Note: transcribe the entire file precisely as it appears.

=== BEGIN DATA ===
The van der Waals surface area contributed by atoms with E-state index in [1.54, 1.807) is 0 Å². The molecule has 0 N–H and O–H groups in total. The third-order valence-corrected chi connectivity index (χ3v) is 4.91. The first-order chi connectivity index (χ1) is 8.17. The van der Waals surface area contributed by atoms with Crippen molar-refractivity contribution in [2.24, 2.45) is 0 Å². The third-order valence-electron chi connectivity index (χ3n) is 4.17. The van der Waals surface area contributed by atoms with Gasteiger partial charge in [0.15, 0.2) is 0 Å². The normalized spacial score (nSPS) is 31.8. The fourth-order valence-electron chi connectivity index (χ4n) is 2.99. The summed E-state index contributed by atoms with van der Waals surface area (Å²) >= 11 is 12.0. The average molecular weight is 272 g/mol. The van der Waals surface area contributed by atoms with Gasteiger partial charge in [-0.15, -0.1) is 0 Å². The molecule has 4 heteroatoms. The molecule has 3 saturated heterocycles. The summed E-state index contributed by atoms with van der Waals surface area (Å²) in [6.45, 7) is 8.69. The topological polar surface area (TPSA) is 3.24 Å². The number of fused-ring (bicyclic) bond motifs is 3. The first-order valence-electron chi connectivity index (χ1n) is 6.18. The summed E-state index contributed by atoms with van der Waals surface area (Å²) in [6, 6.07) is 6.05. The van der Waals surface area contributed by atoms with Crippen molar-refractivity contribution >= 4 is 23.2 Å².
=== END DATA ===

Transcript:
The van der Waals surface area contributed by atoms with E-state index in [1.54, 1.807) is 0 Å². The molecule has 0 N–H and O–H groups in total. The third-order valence-corrected chi connectivity index (χ3v) is 4.91. The first-order chi connectivity index (χ1) is 8.17. The van der Waals surface area contributed by atoms with Crippen molar-refractivity contribution in [2.24, 2.45) is 0 Å². The third-order valence-electron chi connectivity index (χ3n) is 4.17. The van der Waals surface area contributed by atoms with Gasteiger partial charge in [0.15, 0.2) is 0 Å². The normalized spacial score (nSPS) is 31.8. The fourth-order valence-electron chi connectivity index (χ4n) is 2.99. The summed E-state index contributed by atoms with van der Waals surface area (Å²) >= 11 is 12.0. The average molecular weight is 272 g/mol. The van der Waals surface area contributed by atoms with Gasteiger partial charge in [-0.15, -0.1) is 0 Å². The molecule has 4 heteroatoms. The molecule has 3 saturated heterocycles. The summed E-state index contributed by atoms with van der Waals surface area (Å²) in [6.45, 7) is 8.69. The topological polar surface area (TPSA) is 3.24 Å². The number of fused-ring (bicyclic) bond motifs is 3. The first-order valence-electron chi connectivity index (χ1n) is 6.18. The summed E-state index contributed by atoms with van der Waals surface area (Å²) in [6, 6.07) is 6.05. The van der Waals surface area contributed by atoms with Crippen molar-refractivity contribution >= 4 is 23.2 Å².